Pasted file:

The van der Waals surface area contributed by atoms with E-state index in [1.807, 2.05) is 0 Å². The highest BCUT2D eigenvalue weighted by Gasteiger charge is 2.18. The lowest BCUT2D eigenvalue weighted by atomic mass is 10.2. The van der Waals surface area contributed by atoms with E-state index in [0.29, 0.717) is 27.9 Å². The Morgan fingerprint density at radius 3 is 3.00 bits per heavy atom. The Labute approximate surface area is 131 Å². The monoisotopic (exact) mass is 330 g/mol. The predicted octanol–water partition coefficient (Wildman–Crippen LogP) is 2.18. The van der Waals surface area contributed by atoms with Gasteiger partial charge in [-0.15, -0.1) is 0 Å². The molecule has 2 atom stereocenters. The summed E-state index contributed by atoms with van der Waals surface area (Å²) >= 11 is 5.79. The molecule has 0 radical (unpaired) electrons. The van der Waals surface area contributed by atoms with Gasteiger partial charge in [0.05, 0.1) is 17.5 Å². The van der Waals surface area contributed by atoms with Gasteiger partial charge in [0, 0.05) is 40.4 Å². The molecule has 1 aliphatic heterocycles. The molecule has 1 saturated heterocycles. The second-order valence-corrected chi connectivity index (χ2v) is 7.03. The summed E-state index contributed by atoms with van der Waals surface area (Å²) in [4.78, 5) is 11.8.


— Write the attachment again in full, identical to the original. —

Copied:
The van der Waals surface area contributed by atoms with E-state index in [1.807, 2.05) is 0 Å². The highest BCUT2D eigenvalue weighted by Gasteiger charge is 2.18. The lowest BCUT2D eigenvalue weighted by atomic mass is 10.2. The van der Waals surface area contributed by atoms with E-state index in [0.29, 0.717) is 27.9 Å². The Morgan fingerprint density at radius 3 is 3.00 bits per heavy atom. The Labute approximate surface area is 131 Å². The monoisotopic (exact) mass is 330 g/mol. The predicted octanol–water partition coefficient (Wildman–Crippen LogP) is 2.18. The van der Waals surface area contributed by atoms with Gasteiger partial charge in [-0.15, -0.1) is 0 Å². The molecule has 2 atom stereocenters. The summed E-state index contributed by atoms with van der Waals surface area (Å²) >= 11 is 5.79. The molecule has 0 radical (unpaired) electrons. The van der Waals surface area contributed by atoms with Gasteiger partial charge in [0.05, 0.1) is 17.5 Å². The van der Waals surface area contributed by atoms with Gasteiger partial charge in [0, 0.05) is 40.4 Å². The molecule has 1 aliphatic heterocycles. The molecule has 1 saturated heterocycles. The second-order valence-corrected chi connectivity index (χ2v) is 7.03. The summed E-state index contributed by atoms with van der Waals surface area (Å²) in [4.78, 5) is 11.8.